Like breathing, the “tall and tight” position applies to all four core training positions. To achieve this position, lengthen your spine as much as possible and then point your ribs at your hips and your hips at your ribs. Nailing this position creates good relationships between your core muscles so that they function optimally.
Staying tall and tight also helps lock in breathing mechanics during all core-training positions. So no matter the position or the exercise, check in with your body to make sure it’s tall and tight.
Here’s a quick video on how to lock it in:
Core Training is Anti-Movement
Picture an axle and consider its job of supporting the weight of a vehicle and transferring forces between the wheels. An axle must be stiff, or it fails at both tasks. The same is true of your core.
The core has to be rigid to support your body and transfer forces between your limbs, so to train the core, we keep it stiff and still while fighting forces that try to bend it and rotate it in every direction.
Let’s have a look at how to do that via example exercises in every core training position. A static and dynamic example is supplied for each.
Supine Core Exercises That Aren’t Situps
Static – Cook Hip Lifts
Bridge your body off of the ground by driving one foot through the ground while hugging the opposite leg to your chest.
Hold the position for sets of 10-30 seconds per side.
Dynamic – Single-Leg Lowering
If you truly want to feel your abs working while doing something productive for your body, this sneaky sumbitch gives you what you want and what you need. Here’s the trick: You must keep your lower back pressed into the ground the whole time.
Only raise and lower your legs without bending your knees to the point where you can still control your lower back and keep it flat on the floor. Do sets of 4-8 reps per side.
Prone and Quadruped Core Exercises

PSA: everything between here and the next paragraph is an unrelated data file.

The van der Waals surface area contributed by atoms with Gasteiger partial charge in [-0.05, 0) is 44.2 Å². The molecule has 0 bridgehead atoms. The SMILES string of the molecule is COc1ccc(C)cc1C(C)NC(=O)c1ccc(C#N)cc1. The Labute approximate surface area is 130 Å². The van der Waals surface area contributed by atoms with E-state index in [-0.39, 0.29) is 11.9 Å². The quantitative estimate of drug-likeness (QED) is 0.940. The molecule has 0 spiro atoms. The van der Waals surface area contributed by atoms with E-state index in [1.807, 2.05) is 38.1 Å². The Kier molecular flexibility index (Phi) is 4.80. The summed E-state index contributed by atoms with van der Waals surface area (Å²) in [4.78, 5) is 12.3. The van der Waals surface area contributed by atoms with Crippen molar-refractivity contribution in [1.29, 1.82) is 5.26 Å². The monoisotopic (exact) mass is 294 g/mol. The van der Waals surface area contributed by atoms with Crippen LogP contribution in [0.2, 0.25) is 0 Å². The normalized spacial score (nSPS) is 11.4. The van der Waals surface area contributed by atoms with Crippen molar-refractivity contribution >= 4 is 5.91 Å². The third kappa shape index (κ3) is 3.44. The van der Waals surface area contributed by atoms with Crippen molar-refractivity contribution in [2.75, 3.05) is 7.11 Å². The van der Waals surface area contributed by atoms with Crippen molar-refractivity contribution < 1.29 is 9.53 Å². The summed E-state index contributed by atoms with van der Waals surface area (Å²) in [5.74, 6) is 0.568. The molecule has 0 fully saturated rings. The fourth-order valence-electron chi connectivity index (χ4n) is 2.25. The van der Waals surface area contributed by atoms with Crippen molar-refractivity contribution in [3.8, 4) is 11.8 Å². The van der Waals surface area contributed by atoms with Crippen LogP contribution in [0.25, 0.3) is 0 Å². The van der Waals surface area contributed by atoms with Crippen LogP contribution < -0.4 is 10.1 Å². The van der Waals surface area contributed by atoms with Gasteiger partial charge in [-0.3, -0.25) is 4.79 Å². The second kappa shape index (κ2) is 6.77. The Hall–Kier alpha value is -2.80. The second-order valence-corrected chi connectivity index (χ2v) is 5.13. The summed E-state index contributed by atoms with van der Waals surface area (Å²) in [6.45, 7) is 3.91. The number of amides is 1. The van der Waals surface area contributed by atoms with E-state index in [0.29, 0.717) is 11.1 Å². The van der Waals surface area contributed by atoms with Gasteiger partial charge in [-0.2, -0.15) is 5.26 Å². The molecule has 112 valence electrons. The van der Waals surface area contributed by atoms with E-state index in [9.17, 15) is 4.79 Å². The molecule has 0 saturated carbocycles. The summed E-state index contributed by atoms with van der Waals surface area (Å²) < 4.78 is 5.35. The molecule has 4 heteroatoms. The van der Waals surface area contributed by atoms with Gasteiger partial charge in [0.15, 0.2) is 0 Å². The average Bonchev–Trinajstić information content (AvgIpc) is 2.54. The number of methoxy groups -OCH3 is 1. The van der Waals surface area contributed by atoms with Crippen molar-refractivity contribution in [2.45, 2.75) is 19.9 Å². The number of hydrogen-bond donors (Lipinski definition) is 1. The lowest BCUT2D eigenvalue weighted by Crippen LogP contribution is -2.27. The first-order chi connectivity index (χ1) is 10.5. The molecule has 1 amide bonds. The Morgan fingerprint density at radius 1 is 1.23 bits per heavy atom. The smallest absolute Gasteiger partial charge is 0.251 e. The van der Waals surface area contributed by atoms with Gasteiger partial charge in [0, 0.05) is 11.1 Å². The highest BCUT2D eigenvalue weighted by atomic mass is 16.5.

Static – Pushup Position Plank
While keeping your arms straight, drive yourself away from the ground so that your shoulders wrap around your rib cage. Then all of the usual plank stuff applies, like staying tall and tight and practicing good breathing mechanics. Hold it for sets of 15-60 seconds.
Dynamic – Leopard Crawls
Crawling is a great core anti-movement because all of your limbs move around your body while your midsection acts as your axle, remaining still and rigid.
To leopard crawl correctly, keep your shins parallel to the ground the entire time. Do sets of 10- to 50-yard crawls.
Kneeling Core Exercises
Static – Tall-Kneeling Pallof Hold
This sucker offers you two challenges: stay tall and tight, and don’t let any part of your body rotate from the starting position.
It looks simple, but it’s tough. Do sets of 15-30 seconds per side.
Dynamic – Half-Kneeling Lift
The half-kneeling lift challenges your core in every way possible. The force wants to rotate you, pull you to the ground, and curl your body up. You have to fight all that by keeping your mid-section rigid and moving your arms smoothly around your body.
Do sets of 4-8 reps per side.
Standing Core Exercises
Static – Standing Pallof Hold
Standing pallof holds hit you with the same deal as the tall-kneeling version, only with more gravity. That means you have to focus even more on stabilization, position, and breathing.
Do sets of 15-30 seconds per side.
Dynamic – Carry Variations
Carrying heavy stuff is the ultimate dynamic core training with a specific application to hunting. Whether carrying in a duck blind or dragging out a buck, hunters always seem to have something heavy in their hands while taking a long walk.
For variations, sets, and reps, check out this article.
When To Do Core Training
Core training is versatile and fits into every part of a strength training workout. I’ve seen the best results by programming it during warm-ups, during power training, and in between sets of main strength exercises like squats and deadlifts. Which you choose depends on your current fitness level.
If you’re just getting back into shape, keep your core training to a few sets of one or two exercises during your warm-up or during power training at the beginning of a session. If you’ve been training for a while, add these exercises to any part of your strength training workouts. But whatever you do, forget about old-school situps.